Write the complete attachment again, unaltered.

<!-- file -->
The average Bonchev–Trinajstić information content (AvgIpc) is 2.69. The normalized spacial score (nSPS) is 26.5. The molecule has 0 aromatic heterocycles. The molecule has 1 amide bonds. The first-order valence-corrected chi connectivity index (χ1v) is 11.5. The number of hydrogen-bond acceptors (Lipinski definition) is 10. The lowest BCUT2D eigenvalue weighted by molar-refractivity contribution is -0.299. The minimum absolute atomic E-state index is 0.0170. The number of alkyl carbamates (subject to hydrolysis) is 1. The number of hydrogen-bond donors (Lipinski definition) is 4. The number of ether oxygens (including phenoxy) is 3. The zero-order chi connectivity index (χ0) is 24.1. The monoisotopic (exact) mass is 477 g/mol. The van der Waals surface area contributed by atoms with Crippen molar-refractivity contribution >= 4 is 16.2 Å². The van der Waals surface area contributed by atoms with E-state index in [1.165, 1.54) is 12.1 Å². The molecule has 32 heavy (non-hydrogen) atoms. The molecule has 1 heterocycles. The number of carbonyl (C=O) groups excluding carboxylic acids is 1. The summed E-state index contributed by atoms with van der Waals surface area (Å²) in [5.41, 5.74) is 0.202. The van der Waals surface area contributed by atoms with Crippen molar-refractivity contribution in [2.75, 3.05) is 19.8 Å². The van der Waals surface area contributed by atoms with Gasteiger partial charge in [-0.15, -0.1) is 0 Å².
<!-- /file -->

The average Bonchev–Trinajstić information content (AvgIpc) is 2.69. The normalized spacial score (nSPS) is 26.5. The molecule has 0 aromatic heterocycles. The molecule has 1 amide bonds. The first-order valence-corrected chi connectivity index (χ1v) is 11.5. The number of hydrogen-bond acceptors (Lipinski definition) is 10. The lowest BCUT2D eigenvalue weighted by molar-refractivity contribution is -0.299. The minimum absolute atomic E-state index is 0.0170. The number of alkyl carbamates (subject to hydrolysis) is 1. The number of hydrogen-bond donors (Lipinski definition) is 4. The number of ether oxygens (including phenoxy) is 3. The zero-order chi connectivity index (χ0) is 24.1. The monoisotopic (exact) mass is 477 g/mol. The van der Waals surface area contributed by atoms with Crippen molar-refractivity contribution >= 4 is 16.2 Å². The van der Waals surface area contributed by atoms with E-state index in [1.165, 1.54) is 12.1 Å². The molecule has 32 heavy (non-hydrogen) atoms. The molecule has 1 heterocycles. The number of carbonyl (C=O) groups excluding carboxylic acids is 1. The summed E-state index contributed by atoms with van der Waals surface area (Å²) in [5.41, 5.74) is 0.202. The van der Waals surface area contributed by atoms with Crippen molar-refractivity contribution in [2.75, 3.05) is 19.8 Å². The van der Waals surface area contributed by atoms with Gasteiger partial charge in [-0.15, -0.1) is 0 Å².